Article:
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Lawrence, Peter

LAWRENCE, PETER

LAWRENCE, PETER (19211987), a pioneer in the study of Melanesian religions and a native of Lancashire, England, came to Australia as a child and was educated at Geelong Grammar School. As an undergraduate he studied classics at Cambridge University and after serving in naval intelligence during World War II returned to Cambridge to study anthropology under Meyer Fortes. In 1949 and 1950 he undertook field research for his doctoral dissertation among the Garia of the Madang district of what was then the Territory of New Guinea. For the rest of his life he returned regularly to the Madang area and concerned himself with Australia's preparation of New Guineans for self-government and independence.

Lawrence and his wife, Fanny, made Australia their home as he took appointments in Australian institutes of higher learning and continued his research in New Guinea. He served at the Australian National University (19481957), the Australian School of Pacific Administration (19571960), the University of Western Australia (19601963), the University of Queensland (19661970), and the University of Sydney (19631965 and 19701986). Lawrence visited North America frequently and was a visiting professor at Queens University (1969), the University of Pittsburgh (1970), and Victoria University (1975). He participated in the meetings of the Association for Social Anthropology in Oceania, a scholarly society founded in North America with a focus on the study of the cultures of the Pacific, and was elected an honorary fellow of the association. He was also active in the Australian Anthropological Society and served the journal Oceania as associate editor (19771979) and editor (19791985). Papers on Melanesian religion given at a symposium in his honor in 1986 at LaTrobe University in Melbourne were published posthumously as a special issue of Oceania (volume 59, number 1).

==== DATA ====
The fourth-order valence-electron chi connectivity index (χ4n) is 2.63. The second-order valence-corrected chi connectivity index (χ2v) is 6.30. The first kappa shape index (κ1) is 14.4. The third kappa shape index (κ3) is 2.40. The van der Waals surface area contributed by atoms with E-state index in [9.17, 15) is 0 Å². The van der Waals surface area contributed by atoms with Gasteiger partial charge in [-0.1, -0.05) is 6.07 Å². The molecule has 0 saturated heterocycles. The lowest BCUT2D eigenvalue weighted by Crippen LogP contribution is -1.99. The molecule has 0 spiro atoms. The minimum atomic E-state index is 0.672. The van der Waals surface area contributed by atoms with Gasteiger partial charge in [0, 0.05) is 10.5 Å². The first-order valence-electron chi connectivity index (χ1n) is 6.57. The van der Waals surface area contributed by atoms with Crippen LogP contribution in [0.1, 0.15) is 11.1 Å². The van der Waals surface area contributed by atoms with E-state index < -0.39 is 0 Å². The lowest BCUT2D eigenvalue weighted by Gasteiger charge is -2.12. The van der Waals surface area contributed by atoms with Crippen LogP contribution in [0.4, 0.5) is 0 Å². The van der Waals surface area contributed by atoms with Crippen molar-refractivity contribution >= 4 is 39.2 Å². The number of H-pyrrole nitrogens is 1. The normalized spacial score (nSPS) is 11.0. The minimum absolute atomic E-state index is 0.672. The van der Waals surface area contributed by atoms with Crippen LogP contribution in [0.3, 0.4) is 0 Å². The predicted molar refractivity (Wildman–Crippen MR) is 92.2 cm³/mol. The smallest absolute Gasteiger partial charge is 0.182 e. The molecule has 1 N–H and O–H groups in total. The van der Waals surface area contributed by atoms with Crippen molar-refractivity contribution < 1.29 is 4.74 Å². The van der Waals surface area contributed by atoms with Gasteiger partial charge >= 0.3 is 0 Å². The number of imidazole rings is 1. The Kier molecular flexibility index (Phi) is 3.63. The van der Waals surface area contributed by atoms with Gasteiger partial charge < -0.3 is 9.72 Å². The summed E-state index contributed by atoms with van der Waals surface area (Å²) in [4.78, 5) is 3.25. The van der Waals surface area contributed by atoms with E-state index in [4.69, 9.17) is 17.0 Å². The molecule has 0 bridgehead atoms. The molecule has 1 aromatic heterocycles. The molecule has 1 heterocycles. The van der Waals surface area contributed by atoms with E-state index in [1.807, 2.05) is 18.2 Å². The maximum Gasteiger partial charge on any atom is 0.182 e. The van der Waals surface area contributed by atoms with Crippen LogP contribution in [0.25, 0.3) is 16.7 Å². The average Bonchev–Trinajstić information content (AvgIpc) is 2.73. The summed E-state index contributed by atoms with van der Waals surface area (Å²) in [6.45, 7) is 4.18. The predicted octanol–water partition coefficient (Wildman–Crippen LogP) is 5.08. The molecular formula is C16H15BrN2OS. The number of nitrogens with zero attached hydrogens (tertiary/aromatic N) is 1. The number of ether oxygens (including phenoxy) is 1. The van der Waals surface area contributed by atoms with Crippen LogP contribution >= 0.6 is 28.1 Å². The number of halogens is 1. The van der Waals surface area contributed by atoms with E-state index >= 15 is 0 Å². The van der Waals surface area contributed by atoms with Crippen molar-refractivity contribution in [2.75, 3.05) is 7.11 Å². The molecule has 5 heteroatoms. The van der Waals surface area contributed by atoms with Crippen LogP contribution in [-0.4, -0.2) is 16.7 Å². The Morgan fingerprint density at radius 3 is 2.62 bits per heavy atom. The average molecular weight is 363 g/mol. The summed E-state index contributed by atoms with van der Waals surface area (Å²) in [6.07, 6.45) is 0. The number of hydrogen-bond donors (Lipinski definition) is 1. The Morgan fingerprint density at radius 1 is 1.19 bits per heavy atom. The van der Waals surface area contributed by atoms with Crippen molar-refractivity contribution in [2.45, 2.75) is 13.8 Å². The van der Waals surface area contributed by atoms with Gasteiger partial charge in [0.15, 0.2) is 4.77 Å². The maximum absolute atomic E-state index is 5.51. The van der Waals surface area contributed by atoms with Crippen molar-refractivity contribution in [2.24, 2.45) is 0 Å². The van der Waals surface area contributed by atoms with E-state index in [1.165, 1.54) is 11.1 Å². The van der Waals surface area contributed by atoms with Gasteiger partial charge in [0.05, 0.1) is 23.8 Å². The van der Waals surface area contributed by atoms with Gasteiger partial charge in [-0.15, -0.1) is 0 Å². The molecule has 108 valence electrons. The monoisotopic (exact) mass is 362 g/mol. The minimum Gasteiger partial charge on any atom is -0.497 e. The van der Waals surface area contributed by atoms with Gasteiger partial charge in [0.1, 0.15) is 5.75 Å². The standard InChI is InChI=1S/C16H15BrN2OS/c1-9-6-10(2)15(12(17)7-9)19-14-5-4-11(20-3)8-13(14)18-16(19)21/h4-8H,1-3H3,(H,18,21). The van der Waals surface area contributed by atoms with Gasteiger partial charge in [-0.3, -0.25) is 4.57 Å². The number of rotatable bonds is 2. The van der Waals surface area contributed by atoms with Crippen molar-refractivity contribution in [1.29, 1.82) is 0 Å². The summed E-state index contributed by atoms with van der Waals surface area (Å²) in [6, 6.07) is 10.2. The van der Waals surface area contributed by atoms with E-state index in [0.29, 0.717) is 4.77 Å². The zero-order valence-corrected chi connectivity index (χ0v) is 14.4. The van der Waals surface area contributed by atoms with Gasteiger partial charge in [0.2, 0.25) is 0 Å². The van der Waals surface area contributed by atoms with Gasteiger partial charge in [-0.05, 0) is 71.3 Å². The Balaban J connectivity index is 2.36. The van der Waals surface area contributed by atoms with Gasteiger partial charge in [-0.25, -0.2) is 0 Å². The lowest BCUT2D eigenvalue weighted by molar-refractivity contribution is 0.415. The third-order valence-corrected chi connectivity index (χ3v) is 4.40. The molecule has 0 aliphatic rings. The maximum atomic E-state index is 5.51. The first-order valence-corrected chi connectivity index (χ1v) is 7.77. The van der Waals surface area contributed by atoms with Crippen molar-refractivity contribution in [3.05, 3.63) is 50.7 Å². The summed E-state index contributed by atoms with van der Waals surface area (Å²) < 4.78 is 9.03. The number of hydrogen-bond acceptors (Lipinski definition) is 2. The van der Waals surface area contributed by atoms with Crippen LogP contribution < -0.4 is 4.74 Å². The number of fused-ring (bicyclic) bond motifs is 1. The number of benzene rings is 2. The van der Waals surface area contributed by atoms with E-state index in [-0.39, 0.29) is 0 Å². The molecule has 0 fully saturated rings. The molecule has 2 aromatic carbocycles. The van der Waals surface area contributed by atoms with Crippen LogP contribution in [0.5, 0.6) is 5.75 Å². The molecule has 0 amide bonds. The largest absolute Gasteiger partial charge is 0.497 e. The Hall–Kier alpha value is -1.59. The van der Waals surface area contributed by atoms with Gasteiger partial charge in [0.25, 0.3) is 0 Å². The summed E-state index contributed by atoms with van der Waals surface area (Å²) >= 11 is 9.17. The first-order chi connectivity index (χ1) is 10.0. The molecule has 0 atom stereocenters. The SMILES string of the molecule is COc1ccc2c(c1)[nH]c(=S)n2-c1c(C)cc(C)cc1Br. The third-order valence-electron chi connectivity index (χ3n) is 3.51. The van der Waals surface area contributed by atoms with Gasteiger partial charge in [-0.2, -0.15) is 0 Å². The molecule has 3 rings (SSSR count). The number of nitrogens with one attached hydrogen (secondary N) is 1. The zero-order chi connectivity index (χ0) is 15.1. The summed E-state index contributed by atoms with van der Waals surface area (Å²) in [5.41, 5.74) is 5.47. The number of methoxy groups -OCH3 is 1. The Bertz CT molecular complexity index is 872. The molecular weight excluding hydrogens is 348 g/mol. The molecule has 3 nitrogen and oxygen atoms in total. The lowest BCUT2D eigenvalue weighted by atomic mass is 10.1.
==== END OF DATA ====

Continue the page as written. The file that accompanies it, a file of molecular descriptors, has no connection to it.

Lawrence's theoretical interest was in the intellectual life of indigenous peoples; he saw himself continuing the intellectualist approach to magic and religion promoted by Sir E. B. Tylor. In their introduction to Gods, Ghosts, and Men in Melanesia, Lawrence and coeditor Mervyn Meggitt followed Robin Horton in defining religion as "the putative extension of men's social relationships into the non-empirical realm of the cosmos" (p. 8); in Melanesia, they pointed out, gods, ghosts, ancestors, demons, and totems are closely associated with the settlements of human beings. Lawrence's Road Belong Cargo became a classic in the study of cargo cults and in the study of Melanesian religion. In it he traced a complex of beliefs and ritual activities in the southern Madang area from 1871 to 1950. He presented this cargo movement as a process of changing myths and rites. In the various phases of the movement the cultists appealed to traditional myths, embraced European myths, and combined myths from both sources in attempts to discover the secret of the Europeans' cargo. The term "cargo cult" seems to have first been used in 1945 (Lindstrom, p. 15) and is not original with Lawrence although he employed it. In the post-colonial Pacific the appropriateness of the term has been questioned. Lamont Lindstrom, for example, suggests that "cargo cults" probably reveal less about Melanesians than about the ideas and the motivations of the colonial officials and missionaries who reported on them. That is, the construction of "cargo cults" may point to a deficiency in Western understandings of other peoples. Elfriede Hermann, who worked in the Southern Madang area in the 1990s, and is more familiar than most with the ideas and practices of the people in the region as well as with Lawrence's work, wondered whether is was advisable to use the term at all.